Those who follow the work of Nicholas Wolterstorff will have been looking forward to his Kantzer Lectures (October, 1-7). I was one of those, listening and watching at distance (thanks to the superb video-connection, still to be found here). In my opinion, it was a great series with references and excursions to theologians as Alexander Schmemann, Jean-Jaques von Allmen, Karl Barth, Thomas Aquinas and John Calvin. And those familiar with Wolterstorff’s own writings recognized hints from his earlier work (such as Divine Discourse (1995), derived from his Wilde Lectures in Oxford, 1993).The outline of his Kantzer Lectures looks like this:
Lecture 1: The Project: Liturgical Theology Lecture 2. God as Worthy of Worship Lecture 3. God as One Who Listens and Speaks Lecture 4. God as Listener Lecture 5. What Are We Saying When We Say that God Listens? Lecture 6. God as One Who Hears Favorably Lecture 7. God as One Who Speaks Lecture 8. The Understanding of God Implicit in the Eucharist
Those who have visited this blog before, won’t be surprised to hear that his last lecture aroused my interest most of all. I have to admit however that my expectations were somewhat ambiguous. Wolterstorff’s earlier writings on the subject emphasized that the Lord’s Supper is best understood in terms of action, rather than presence. And he offered a thorough analysis of ‘remembrance’ as practised in the liturgy. His take on these liturgical questions seemed to me indeed calvinistic, but, so I wondered, didn’t it have a zwinglian overtone? Could an analysis of the Lord’s Supper that is true to Calvin’s intentions be put merely in terms of action and remembrance? I didn’t and still don’t think so.
It did turn out in his Kantzer Lectures, that Wolterstorff doesn’t think so either. I had underestimated him as a careful interpreter of Calvin. In fact, he picked up the concept of ‘participation’ from Calvin’s writings about the Lord’s Supper in order to make it pivotal in his own analysis. By doing that he offered a ‘high’ interpretation of what is happening in the Lord’s Supper. With the conceptual tool of a theory of double action he interprets the distribution of bread and wine as counting as the offering of Christ’s body and blood. And he interprets our eating of the bread and drinking of the wine as counting as the receiving of his offering. Wolterstorff insisted – rightly so, I think – that for Calvin the sacrament is not to be regarded in terms of proclamation, be it as a kind of proclamation or as confirmation of proclamation. The eucharist is to be understood in terms of Christ’s offering of himself to us. There is much more to say about this lecture, but you really should listen yourself!
In the discussion afterwards, three questions striked me as remarkable:
The first question asked whether Wolterstorff’s interpretation of Calvin’s theology of the Lord’s Supper in terms of a double action theory is fully adequate. Isn’t Calvin’s opinion different, in the sense that for him the eating and drinking doesn’t count as receiving Christ’s offering his flesh and blood, but as the occasion for God, by the Spirit, to do his work in us. Wolterstorff answered to this by pointing out that there are two double actions are going on in the Lord’s Supper, one action performed by God, the other performed by us. The question reminded me to his discussion of Calvin’s alleged occasionalism in his article ‘Sacrament as Action, not Presence’ (in: David Brown & Ann Loades, Christ: the Sacramental Word (1996)). In this article Wolterstorff is very emphatic in denying that Calvin was an occasionalist (p.107-108).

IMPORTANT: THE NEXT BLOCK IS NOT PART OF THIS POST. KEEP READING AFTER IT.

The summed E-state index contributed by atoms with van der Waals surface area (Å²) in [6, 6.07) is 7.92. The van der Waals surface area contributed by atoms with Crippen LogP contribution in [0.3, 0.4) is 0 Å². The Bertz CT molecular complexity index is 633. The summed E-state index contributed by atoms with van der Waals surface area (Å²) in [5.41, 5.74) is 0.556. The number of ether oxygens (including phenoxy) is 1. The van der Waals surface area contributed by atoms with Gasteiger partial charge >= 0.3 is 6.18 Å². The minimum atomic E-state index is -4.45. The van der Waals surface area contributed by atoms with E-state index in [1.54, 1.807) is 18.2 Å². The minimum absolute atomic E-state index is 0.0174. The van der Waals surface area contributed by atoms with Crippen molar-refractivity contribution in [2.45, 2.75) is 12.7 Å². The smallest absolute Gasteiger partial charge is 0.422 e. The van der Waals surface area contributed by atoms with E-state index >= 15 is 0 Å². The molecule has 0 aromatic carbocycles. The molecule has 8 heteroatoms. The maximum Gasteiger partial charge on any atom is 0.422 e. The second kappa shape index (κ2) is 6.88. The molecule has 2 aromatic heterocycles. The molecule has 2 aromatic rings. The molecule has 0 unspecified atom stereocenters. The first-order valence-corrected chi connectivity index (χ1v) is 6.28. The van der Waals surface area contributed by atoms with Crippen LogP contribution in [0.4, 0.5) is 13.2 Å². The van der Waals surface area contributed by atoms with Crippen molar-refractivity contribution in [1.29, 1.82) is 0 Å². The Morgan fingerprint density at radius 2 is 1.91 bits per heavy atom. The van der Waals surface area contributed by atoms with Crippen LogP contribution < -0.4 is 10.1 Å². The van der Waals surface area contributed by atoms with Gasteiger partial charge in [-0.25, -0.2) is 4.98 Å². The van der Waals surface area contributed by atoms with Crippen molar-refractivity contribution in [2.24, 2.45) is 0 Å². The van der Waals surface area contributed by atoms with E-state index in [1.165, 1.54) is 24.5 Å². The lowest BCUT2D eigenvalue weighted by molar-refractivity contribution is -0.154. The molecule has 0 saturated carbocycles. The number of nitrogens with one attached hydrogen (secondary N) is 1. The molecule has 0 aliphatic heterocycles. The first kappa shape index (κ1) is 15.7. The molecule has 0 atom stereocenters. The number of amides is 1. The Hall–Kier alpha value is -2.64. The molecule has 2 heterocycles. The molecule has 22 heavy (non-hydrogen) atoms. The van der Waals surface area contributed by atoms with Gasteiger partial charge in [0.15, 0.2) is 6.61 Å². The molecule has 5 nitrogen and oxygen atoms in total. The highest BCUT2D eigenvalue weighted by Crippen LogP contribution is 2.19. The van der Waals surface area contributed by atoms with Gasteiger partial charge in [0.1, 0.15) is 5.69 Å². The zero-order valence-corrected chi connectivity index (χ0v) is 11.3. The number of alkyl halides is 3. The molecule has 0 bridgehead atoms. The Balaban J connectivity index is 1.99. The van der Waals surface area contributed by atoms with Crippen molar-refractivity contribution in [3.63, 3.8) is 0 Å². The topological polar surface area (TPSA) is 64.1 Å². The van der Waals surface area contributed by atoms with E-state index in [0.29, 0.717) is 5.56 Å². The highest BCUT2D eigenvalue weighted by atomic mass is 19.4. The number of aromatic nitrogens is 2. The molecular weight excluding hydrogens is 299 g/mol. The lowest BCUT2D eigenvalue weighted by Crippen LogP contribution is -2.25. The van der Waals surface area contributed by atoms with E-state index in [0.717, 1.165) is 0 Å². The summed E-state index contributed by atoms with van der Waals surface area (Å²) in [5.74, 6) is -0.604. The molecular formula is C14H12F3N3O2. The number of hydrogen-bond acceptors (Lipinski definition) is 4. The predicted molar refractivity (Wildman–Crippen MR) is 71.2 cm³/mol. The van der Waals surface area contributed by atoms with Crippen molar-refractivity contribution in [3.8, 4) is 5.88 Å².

- A second question asked what exactly the difference was between instrumentalism, the view that is often ascribed to Calvin (f.ex. B.A. Gerrish, Grace and Gratitude (1993), p.167), and Wolterstorff’s own view. It appeared to be not easy to put this difference into words. Calvin does not say, according to Wolterstorff, that the bread and the wine effect the participation in Christ. Nor does he want to say that the presider’s offering bread and wine effects participation. Wolterstorff came forward with the term ‘relentlessly performative’, in order to specify that the bread and the wine are by no means arbitrary, but that they in the context of the liturgy enable the celebrants to partake in Christ.
- The second last question referred to Wolterstorff’s second lecture, where he spoke of the church actualizing itself in the enactment of the liturgy. In so far as the Eucharist is the climax of that liturgical enactment, how could this actualization be ‘fleshed out’ (think of De Lubac’s maxim). Characteristically, Wolterstorff admitted he hadn’t worked out his thoughts in this direction. But, he said, why don’t you flesh it out? And then he made a note for himself. I liked that answer for two reasons. First, Wolterstorff doesn’t hesitate to admit he hasn’t thought out all implications. That is, he is not pretending he’s got all the answers. And secondly, he challenges students and other scholars to take up the job of engaging with the project of the philosophical analysis of what is going on in the liturgy.
There is much more to say about this particular lecture and about the complete series. What to think for example of the closing section of this last lecture, in which he posed a couple of intriguing questions. What does it mean to think of God as the One Who not only acts ands speaks, but listens as well? Doesn’t that thought affect our understanding of God’s immutability and of his aseitas, for example? I have my doubts whether Wolterstorff interprets the theological tradition here correctly. But these questions have to wait for another day. Maybe the day that his book appears. I’m very much looking forward to it!